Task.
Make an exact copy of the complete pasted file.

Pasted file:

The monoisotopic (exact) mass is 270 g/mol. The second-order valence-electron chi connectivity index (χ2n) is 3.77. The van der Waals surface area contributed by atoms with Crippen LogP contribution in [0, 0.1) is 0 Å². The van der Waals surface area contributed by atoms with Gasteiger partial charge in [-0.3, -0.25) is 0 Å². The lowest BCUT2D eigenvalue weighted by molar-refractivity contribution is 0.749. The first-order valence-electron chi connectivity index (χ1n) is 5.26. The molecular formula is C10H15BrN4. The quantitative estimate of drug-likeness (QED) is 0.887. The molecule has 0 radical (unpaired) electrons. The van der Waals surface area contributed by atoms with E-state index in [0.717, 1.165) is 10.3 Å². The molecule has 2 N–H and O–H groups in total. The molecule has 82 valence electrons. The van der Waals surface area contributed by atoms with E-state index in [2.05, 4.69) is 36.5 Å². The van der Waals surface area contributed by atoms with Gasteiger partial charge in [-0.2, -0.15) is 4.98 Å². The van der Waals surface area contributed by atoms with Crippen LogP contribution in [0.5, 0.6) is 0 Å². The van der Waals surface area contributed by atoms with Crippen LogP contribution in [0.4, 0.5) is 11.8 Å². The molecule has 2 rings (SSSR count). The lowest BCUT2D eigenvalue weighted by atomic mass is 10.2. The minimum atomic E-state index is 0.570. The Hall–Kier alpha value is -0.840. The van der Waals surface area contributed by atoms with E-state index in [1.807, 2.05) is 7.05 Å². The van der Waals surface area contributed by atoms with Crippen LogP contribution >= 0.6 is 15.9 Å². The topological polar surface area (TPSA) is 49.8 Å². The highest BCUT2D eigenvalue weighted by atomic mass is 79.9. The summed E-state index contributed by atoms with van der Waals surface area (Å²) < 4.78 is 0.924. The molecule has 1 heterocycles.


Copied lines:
The monoisotopic (exact) mass is 270 g/mol. The second-order valence-electron chi connectivity index (χ2n) is 3.77. The van der Waals surface area contributed by atoms with Crippen LogP contribution in [0, 0.1) is 0 Å². The van der Waals surface area contributed by atoms with Gasteiger partial charge in [-0.3, -0.25) is 0 Å². The lowest BCUT2D eigenvalue weighted by molar-refractivity contribution is 0.749. The first-order valence-electron chi connectivity index (χ1n) is 5.26. The molecular formula is C10H15BrN4. The quantitative estimate of drug-likeness (QED) is 0.887. The molecule has 0 radical (unpaired) electrons. The van der Waals surface area contributed by atoms with E-state index in [0.717, 1.165) is 10.3 Å². The molecule has 2 N–H and O–H groups in total. The molecule has 82 valence electrons. The van der Waals surface area contributed by atoms with E-state index in [2.05, 4.69) is 36.5 Å². The van der Waals surface area contributed by atoms with Gasteiger partial charge in [-0.2, -0.15) is 4.98 Å². The van der Waals surface area contributed by atoms with Crippen LogP contribution in [0.5, 0.6) is 0 Å². The van der Waals surface area contributed by atoms with Crippen LogP contribution in [0.4, 0.5) is 11.8 Å². The molecule has 2 rings (SSSR count). The lowest BCUT2D eigenvalue weighted by atomic mass is 10.2. The minimum atomic E-state index is 0.570. The Hall–Kier alpha value is -0.840. The van der Waals surface area contributed by atoms with E-state index in [1.807, 2.05) is 7.05 Å². The van der Waals surface area contributed by atoms with Crippen LogP contribution >= 0.6 is 15.9 Å². The topological polar surface area (TPSA) is 49.8 Å². The highest BCUT2D eigenvalue weighted by atomic mass is 79.9. The summed E-state index contributed by atoms with van der Waals surface area (Å²) < 4.78 is 0.924. The molecule has 1 heterocycles.